The Basics of Choosing a Restaurant Theme Concept
One of the best parts of opening your own restaurant is the opportunity to let your creativity flow. You can design a restaurant with your unique stamp, and that uniqueness can attract customers. However, creating a restaurant theme isn’t as cut and dry as choosing a location and writing up a menu. A restaurant theme is a blend of food, atmosphere, and service. So how do you decide which restaurant theme is right for you? How do you decide what kind of concept will stand out from the local competition?
Be Aware of Your Bias
Someone who decides to open a restaurant will likely have a pretty good idea of the concept—a steakhouse, a sandwich shop, a coffee house, etc. That’s great, because it gives you a place to start.
Beware of your personal bias in regard to your restaurant theme, though. You might firmly believe that your neighborhood needs a place to get a good steak and a craft beer, but do others agree with you? Even if you don’t care for your local restaurants (a.k.a. your soon-to-be competition), many people do. Look at several restaurants through the eyes of other customers. Maybe you can’t stand the loud music played at the local tavern, but many enjoy it. Or perhaps you think there aren’t enough family-friendly restaurants in the area. That is your opinion, but do others share it?
To help you avoid bias, you can put together a focus group—something large corporations do routinely to help them develop products and design advertising campaigns. Invite a group of 10 to 15 people who will answer a series of pointed questions about things related to your restaurant concept. This is designed to give you a broad view of your potential customers' opinions, so be sure to include people outside of your immediate circle.
Find out More About Your Potential Customers
Demographics of your town or city can be found in a variety of places. The U.S. Census offers a profile of your area’s median age, income, and household size. Local chambers of commerce and small business bureaus are also good places to find out more about the demographics of an area. The more detailed information you can dig up, the better for your restaurant concept.
You should also go beyond your local audience, if appropriate. Is there a tourist trade in your area? Perhaps a ski mountain, beach, or other attractions that bring in tourists? If so, are you going to include them in your demographics? All this information will help you fine-tune your concept and strengthen your restaurant business plan.
Determine Your Audience
Once you know the demographics of your area, you can narrow it down to your audience. Are they white-collar or blue-collar? Mostly single or families? Men? Women? Whom do you hope to attract to your restaurant? What appeals to one group of customers may not necessarily appeal to other groups. For example, what might entice families with small children won’t necessarily work for single, white-collar office workers looking for a glass of wine and a nice meal after work.
Identifying your restaurant audience will help to further shape your concept. It will determine things like hours of operation, seating capacity, design and décor, and menu items and prices. For example, if your audience is families with younger children, you don’t need to be open until midnight or have a full-service sports bar. For busy young professionals, a fast-casual concept might work well.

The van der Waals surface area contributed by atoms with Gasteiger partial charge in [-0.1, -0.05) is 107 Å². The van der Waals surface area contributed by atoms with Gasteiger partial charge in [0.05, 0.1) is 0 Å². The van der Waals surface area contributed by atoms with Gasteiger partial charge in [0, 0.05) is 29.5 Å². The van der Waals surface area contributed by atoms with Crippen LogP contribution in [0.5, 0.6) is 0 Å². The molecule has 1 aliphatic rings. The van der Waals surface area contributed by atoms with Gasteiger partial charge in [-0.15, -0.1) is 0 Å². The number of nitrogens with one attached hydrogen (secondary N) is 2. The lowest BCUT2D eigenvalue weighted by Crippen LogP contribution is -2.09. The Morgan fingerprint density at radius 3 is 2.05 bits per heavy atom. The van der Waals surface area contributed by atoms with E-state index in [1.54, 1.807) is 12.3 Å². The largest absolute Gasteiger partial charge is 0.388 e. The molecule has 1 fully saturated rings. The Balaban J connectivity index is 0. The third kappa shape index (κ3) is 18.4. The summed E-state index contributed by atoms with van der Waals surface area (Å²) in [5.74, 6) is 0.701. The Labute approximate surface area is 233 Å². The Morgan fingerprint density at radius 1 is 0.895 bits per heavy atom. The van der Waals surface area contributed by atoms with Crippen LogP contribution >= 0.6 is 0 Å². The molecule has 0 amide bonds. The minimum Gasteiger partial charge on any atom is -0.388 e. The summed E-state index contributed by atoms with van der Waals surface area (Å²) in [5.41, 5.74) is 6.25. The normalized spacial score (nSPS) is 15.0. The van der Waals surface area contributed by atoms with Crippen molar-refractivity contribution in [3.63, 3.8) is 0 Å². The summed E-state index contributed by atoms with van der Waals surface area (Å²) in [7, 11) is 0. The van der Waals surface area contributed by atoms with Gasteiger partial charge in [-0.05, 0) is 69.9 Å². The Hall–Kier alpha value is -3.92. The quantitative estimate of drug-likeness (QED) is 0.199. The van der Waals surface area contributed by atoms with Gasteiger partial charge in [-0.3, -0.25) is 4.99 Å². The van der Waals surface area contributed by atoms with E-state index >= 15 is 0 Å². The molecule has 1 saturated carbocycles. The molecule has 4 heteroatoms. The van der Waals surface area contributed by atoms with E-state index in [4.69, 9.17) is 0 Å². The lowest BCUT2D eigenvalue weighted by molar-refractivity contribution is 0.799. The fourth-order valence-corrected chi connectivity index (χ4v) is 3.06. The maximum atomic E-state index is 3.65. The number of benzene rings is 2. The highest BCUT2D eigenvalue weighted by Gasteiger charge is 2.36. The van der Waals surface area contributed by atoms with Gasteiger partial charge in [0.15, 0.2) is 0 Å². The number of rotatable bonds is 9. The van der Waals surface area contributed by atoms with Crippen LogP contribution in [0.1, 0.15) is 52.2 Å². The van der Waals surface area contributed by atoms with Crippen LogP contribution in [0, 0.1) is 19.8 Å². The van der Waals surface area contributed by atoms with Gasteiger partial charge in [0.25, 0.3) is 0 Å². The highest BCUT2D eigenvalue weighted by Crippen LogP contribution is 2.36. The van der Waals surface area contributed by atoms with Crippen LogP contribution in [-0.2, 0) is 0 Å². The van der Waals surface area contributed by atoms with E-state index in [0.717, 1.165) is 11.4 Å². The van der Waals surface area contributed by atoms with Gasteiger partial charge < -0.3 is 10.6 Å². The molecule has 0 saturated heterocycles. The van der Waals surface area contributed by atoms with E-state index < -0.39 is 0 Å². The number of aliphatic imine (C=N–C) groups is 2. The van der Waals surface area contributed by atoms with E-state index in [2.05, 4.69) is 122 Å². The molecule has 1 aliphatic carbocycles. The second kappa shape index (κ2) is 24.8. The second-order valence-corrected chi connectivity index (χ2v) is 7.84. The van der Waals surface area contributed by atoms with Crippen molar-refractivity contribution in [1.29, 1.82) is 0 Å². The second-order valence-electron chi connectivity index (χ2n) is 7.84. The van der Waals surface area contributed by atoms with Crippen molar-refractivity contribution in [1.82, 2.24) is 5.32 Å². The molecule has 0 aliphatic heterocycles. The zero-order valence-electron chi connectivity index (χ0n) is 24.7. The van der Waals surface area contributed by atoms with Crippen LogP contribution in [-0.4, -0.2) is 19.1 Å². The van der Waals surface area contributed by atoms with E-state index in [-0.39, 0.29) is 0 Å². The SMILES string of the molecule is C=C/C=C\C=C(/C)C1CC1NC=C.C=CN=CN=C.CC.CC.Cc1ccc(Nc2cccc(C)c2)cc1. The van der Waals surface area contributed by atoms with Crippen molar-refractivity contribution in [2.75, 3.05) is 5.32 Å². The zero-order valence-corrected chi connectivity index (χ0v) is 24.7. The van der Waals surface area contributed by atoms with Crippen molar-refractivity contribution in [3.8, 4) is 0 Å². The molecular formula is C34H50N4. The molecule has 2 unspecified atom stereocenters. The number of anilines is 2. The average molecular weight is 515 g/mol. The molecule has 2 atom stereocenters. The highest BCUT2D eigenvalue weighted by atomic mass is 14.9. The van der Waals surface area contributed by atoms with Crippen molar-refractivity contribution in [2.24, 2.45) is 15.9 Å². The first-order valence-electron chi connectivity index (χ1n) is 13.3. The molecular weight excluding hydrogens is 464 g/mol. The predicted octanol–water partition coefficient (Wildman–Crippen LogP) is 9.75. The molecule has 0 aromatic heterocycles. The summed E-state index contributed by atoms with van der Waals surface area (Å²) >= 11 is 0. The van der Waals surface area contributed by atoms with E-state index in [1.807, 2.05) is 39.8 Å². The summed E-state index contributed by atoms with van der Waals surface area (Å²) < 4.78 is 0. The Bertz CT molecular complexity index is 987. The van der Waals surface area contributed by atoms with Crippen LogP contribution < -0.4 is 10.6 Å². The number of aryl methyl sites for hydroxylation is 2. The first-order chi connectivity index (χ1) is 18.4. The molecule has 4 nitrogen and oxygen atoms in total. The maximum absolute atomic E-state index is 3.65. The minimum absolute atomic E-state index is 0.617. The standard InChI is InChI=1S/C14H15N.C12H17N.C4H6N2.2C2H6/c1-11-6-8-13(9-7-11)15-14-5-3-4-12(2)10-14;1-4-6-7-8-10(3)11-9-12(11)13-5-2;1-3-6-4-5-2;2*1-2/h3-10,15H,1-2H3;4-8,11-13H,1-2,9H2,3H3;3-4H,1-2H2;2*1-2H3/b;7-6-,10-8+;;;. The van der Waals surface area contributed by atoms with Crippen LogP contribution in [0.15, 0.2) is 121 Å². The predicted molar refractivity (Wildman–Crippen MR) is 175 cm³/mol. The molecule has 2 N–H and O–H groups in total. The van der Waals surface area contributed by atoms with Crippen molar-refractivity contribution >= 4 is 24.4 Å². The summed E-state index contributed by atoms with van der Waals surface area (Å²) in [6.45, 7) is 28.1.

Study the Competition
See who frequents the other restaurants in the area on any given day or night. Do the customers change from lunch to dinner, from a weeknight to the weekend? Once you have decided on a target audience and price range, look at other restaurants with similar price ranges. How is your concept different? What can you do better? Why would their customers come to your restaurant?
It's critical that you find a way to truly differentiate your concept from your competitors. How can you create something that can't be replicated by the next restaurateur that comes along? In an industry where many businesses don't make it past the first year, these are essential questions.
Research Food Trends
Food, like fashion, can change overnight. Some menu items—think burgers and pizza—are classics and will never go out of style. Other foods, like artisan paninis, are trendy for a season. Still others are short-lived fads— do you remember when everything had sun-dried tomatoes in it? Food magazines such as Bon Appétit and Gourmet and cooking channels like Food Network are great resources for finding out what’s hot in food right now. Not every trend will fit your restaurant theme, but knowing what is currently popular will help you build something that will grab attention.
Develop Your Design
Everything about your space should be designed to support the main concept. How much room do you need for your dining area and kitchen? How will the look, feel, and smell of the space convey your concept from the moment a customer first walks in? Your all-vegan, boutique, farm-to-table restaurant may not come through clearly in that space that once housed an Outback Steakhouse. Knowing your space, location, and design requirements will help you budget appropriately.
Think beyond the space to your marketing materials and style, too. Consider how to translate your unique brand into your social media presence and advertising channels. These are your first opportunities to convey your theme to potential customers and spark interest in your new concept. If your restaurant's vibe is elegant and classy, don't speak in a snarky, irreverent voice on social media. Make sure it all works together.
Although there are many components to a restaurant concept, the most successful businesses are more than the sum of their parts. When you find a unique approach that engages your audience, you have a great chance to launch a restaurant that outlasts the trends—and the competition.